Resurrection Community

Beauty and Resurrection

Stanley Spencer_the-resurrection-reunion-of-families-1945

Stanley Spencer’s church cemetery visitors find themselves surprised by being found! They experience being found through a resurrection encounter with those who have gone before.

The resurrection of Jesus is not usually something we go looking for. The risen Jesus comes and finds us. This is the pattern we see in so many of the stories of Jesus’s first resurrection appearances to his friends and followers. The disciples and others don’t go looking for him except at first, when they go to the tomb. And even then, they are seeking Jesus’ mortal remains rather than his risen presence. He comes and finds them, just as he finds us, often in the context of fellowship. And like them, we are always surprised.

We don’t find the resurrection just as we don’t find God. Neither God nor the risen Jesus are lost, even if we may be. And so, we are found by both, and then we find ourselves as persons who have been found. This is instructive, for it corresponds with our apprehension of, and encounter with, beauty —which we also misleadingly credit ourselves with ‘finding.’ Really, beauty finds us. For our perception and recognition of beauty depends not on a ‘power’ that we possess to pursue and attain it, but rather on our ability to receive and recognize what is, and what is given. The same is true in our apprehension of, and encounter with, the grace of the resurrection.


Stanley Spencer, The Resurrection – Reunion of Families, 1945.

Community Permeated By Beauty

Stanley Spencer_the-resurrection

Stanley Spencer painted several Resurrections. They portray his vision of the new community, of which we have been made a part. He does not imagine resurrection as a one-by-one event, paralleling our human experience of how people are individually and serially born, receive Baptism and die. Instead, Spencer sees resurrection as a community event, which may be more true to Scripture than what most of us anticipate.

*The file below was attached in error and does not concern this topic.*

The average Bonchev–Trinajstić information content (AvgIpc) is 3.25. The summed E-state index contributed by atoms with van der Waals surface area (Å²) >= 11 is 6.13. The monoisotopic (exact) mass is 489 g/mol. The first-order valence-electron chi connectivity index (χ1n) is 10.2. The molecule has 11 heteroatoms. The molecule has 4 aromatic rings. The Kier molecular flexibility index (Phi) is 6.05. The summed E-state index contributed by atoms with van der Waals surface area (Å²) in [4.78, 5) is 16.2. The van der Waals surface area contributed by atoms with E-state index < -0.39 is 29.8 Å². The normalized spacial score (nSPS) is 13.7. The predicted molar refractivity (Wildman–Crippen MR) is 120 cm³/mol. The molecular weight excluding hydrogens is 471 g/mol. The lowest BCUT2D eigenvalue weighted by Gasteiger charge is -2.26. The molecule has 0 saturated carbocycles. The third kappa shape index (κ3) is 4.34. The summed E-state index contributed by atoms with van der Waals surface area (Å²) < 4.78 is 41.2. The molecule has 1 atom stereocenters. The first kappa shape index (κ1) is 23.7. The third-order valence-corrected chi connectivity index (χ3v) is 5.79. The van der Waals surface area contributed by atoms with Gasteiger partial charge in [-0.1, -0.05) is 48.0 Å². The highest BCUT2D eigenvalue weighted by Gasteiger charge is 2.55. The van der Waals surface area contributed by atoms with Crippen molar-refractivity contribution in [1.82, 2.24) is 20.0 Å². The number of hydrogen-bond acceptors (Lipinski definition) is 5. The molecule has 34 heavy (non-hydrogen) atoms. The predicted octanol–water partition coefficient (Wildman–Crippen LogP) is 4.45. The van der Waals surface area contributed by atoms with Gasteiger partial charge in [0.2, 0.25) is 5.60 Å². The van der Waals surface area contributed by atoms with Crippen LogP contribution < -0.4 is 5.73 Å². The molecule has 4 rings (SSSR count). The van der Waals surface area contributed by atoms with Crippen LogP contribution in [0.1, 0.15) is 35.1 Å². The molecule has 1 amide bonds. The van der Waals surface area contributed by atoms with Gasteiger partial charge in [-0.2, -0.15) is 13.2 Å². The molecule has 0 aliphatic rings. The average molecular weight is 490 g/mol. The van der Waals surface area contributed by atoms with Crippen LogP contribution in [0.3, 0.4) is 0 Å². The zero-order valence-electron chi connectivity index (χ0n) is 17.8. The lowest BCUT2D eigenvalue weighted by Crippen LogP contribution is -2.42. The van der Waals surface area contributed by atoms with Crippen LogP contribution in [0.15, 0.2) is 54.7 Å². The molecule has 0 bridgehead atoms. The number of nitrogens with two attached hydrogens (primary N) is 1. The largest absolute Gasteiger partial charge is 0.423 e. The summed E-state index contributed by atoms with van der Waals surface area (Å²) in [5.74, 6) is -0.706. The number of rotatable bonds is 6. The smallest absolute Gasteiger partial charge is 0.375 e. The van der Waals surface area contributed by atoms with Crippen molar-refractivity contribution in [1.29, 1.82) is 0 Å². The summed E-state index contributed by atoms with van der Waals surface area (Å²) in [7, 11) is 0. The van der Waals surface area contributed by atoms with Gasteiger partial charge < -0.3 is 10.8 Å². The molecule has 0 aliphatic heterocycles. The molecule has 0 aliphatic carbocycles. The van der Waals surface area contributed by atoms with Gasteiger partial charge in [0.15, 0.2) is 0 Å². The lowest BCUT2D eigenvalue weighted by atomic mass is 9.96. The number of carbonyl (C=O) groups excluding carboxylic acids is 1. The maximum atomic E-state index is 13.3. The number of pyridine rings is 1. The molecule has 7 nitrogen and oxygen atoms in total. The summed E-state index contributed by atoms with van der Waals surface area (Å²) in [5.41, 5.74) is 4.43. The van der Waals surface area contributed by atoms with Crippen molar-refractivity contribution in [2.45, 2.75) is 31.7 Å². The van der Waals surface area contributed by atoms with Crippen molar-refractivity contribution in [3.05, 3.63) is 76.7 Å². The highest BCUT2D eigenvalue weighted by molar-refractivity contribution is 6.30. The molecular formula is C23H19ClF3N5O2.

Here we see several people in a churchyard busily tending the graves of departed loved ones. Suddenly, they are surprised by a reunion with those who have gone before. Departed fellow-members of the Body of Christ, their arms joyfully upraised in a dance, gather with the eucharistic community here on earth. Resurrection is an interactive celebration, involving not just those we have known and remember, but also those we have never met.

Spencer’s resurrection paintings reverse what we imagine. At death, we think of individual persons lifted-up, out of this world, into his presence with those on the other side. But Spencer depicts our reunion with them as taking place on this side! And he is profoundly right. For when we are baptized into Christ’s death and resurrection, we are baptized into the communion of saints, with whom we are now in active fellowship. Some of them first lived centuries ago. Others live with us today. Yet, in every eucharistic moment, we are all one and together, in the community of Jesus’ resurrection. His resurrection community is permeated by beauty, by the beauty of his holiness.

But who has seen or touched the resurrection of Jesus? Spencer helps us see the answer: All of us! All who now live in the fellowship of his resurrection. John speaks for us in his first letter, when he refers to “what we have heard, what we have seen with our eyes, … and touched with our own hands, concerning the word of life.” We think of the resurrection as something that happened to Jesus. Yet, we would not be celebrating his resurrection unless it also happened to the disciples.

His resurrection transforms every one of us. Not just one-by-one, and away, to dwell with the departed. Resurrection brings the company of the departed here, into our midst. Through Baptism, we can expect transformation within us, as individuals. We should also expect transformation between us in community! For in our fellowship with one another, we see and touch the beauty Jesus’ resurrection.


Resurrection: Rejoicing (1947), by Stanely Spencer (1891-1959). For the quote from John, see 1 John 1:1. Click here for a link to my Easter Sunday homily, on which this is based.